In December 2017, Korea Institute for National Unification (KINU) of South Koreans found just 138 of 1,000 respondents felt unification was “very necessary”. Of the 1,000 respondents interviewed by KINU, 440 said unification was “somewhat necessary” and 365 said thought it was “not very necessary.”2 A June 2017 KINU survey of South Koreans found 57.8% of respondents said unification was necessary, down from 62.1% in 2016 and 69.3% in 2014. In the 2017 survey, the reason most frequently cited by South Korean respondents (41.5%) for the necessity of Korean unification was “to avoid inter-Korean war.”3 An Asan Institute survey of South Koreans published in 2015 further explored their views for the main reason why unification was necessary. 33.2% said shared ethnicity, 23% said economic growth, 16.8% said to increase international influence, 14.7% said to decrease spending related to division, and 7.6% said to resolve separated families.4
Given the gravity of the consequences faced for expressing opinions in North Korea, the methodology of the interview project commissioned by Beyond Parallel was designed to account for the current conditions in the country and to protect all involved. In 2016, CSIS partnered with an organization that has a successful track record of conducting discrete and careful surveys in North Korea.
North Korea Survey: Sample Demographics
Beyond Parallel commissioned this organization to administer the questionnaire in eight provinces in North Korea. We talked with 36 men and women in walks of life ranging from laborers, doctors, homemakers, barbers, business presidents, to factory workers spanning in age from 28 to 80. The sampling method we used was non-probability, convenience sampling as accessibility was a prime consideration. There were no reported refusals to answer any of the questions posed by the administrators.
We began by asking North Koreans about the regime’s public distribution system, informal market and bartering activities, outside information, and unification. We inquired about events that drive their view of the government and foreign aid.
The fifth in our five-part series focused on respondents’ answers to the following three questions:
Will unification happen in your lifetime? / 평생 살아가는 동안 통일이 실현될 수 있다고 생각합니까?
Do you think unification is necessary? / 통일이 꼭 필요하다고 생각하십니까?
If yes, what is the main reason that unification should occur? / 질문에 ‘네’라고 답하셨으면 주된 이유가 무엇입니까?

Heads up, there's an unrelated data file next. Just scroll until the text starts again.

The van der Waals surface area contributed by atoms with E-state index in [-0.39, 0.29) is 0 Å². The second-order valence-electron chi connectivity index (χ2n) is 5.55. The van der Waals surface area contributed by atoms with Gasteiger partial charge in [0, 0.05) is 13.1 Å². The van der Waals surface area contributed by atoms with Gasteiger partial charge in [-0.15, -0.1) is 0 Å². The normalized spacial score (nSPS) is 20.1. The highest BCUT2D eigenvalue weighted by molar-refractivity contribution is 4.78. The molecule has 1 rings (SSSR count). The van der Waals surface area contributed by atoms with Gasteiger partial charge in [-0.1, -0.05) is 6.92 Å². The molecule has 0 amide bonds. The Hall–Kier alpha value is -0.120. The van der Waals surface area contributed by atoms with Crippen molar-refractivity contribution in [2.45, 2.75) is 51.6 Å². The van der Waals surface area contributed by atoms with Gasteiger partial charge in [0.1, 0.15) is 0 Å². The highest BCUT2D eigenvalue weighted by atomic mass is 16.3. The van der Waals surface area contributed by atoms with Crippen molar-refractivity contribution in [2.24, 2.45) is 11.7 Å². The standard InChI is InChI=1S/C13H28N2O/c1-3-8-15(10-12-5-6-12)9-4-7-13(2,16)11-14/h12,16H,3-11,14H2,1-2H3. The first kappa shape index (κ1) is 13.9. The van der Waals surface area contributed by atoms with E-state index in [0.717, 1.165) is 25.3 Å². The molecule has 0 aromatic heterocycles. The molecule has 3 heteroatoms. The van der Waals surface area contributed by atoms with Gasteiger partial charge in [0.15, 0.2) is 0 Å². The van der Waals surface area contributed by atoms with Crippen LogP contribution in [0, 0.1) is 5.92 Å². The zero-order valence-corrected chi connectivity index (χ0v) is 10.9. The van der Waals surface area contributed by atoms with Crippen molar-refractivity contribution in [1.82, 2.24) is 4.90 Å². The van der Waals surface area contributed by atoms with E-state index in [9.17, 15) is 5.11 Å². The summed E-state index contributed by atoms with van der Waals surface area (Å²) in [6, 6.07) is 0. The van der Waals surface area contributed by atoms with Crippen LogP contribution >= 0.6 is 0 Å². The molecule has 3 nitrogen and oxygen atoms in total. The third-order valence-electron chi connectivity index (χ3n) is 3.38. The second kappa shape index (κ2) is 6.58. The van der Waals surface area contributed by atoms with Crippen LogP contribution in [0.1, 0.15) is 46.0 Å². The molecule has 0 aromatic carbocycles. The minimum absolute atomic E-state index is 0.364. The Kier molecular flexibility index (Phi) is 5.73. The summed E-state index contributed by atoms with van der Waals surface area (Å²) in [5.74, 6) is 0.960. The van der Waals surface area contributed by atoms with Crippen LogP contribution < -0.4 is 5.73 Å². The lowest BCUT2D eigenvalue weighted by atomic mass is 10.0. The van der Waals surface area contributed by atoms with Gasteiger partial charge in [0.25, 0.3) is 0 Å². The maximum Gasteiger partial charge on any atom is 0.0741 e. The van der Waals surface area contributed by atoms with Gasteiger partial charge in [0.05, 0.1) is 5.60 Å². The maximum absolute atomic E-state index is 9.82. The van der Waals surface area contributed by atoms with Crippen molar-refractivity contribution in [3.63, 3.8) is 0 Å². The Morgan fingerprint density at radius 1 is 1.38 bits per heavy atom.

- a. Shared ethnicity (North and South are “one race”) / 동일한 민족이기 때문에
- b. Increase economic growth / 경제 성장을 위해서
- c. Increase international influence / 국제적인 영향력 강화를 위해
- d. Reduce costs related to division of peninsula / 한반도 분단 상태로 인한 비용 절감을 위해
- e. To defend against outside threats / 외부의 위협을 막기 위해
- f. Resolve issue of separated families / 이산가족 문제를 해결하기 위해
The questionnaire was carried out as natural in-person conversations between those conducting the interviews and the respondents. The individuals administering the questions are carefully trained to avoid asking leading questions or eliciting specific answers so as to protect both the integrity of the interview project and as well as safety of the people involved in the conversation.
- The SNU surveys draw upon a pool of North Korean defectors who have arrived in South Korea during the previous year. Source: North Korean Public Perception on Unification 2016/2015/2014/2013/2012(북한주민 통일의식 2016/2015/2014/2013/2012), Institute for Peace and Unification Studies, Seoul National University. ↩
- Park, Juhwa et al. 2017 Survey of Inter-Korean Integration. Edited by Unification Policy Studies Division. Seoul: Korea Institute for National Unification (KINU), 2017. http://www.kinu.or.kr/www/jsp/prg/api/dlV.jsp?menuIdx=344&category=44&thisPage=2&searchField=title&searchText=&biblioId=1485301 ↩
- Park Joo-wha. Korea Institute for National Unification (KINU). “Peaceful Coexistence and Unification: South Koreans’ Perception of Unification 2017 (“평화적 분단과 통일: 2017 통일에 대한 국민 인식 조사 결과와 함의”). Online Series CO 17-18. June 23, 2017. http://lib.kinu.or.kr//wonmun/008/0001484788.pdf ↩
- Asan Institute for Policy Studies. “South Korean Attitudes toward North Korea and Reunification.” January 26, 2015. http://en.asaninst.org/contents/centers/public-opinion-studies-center/ ↩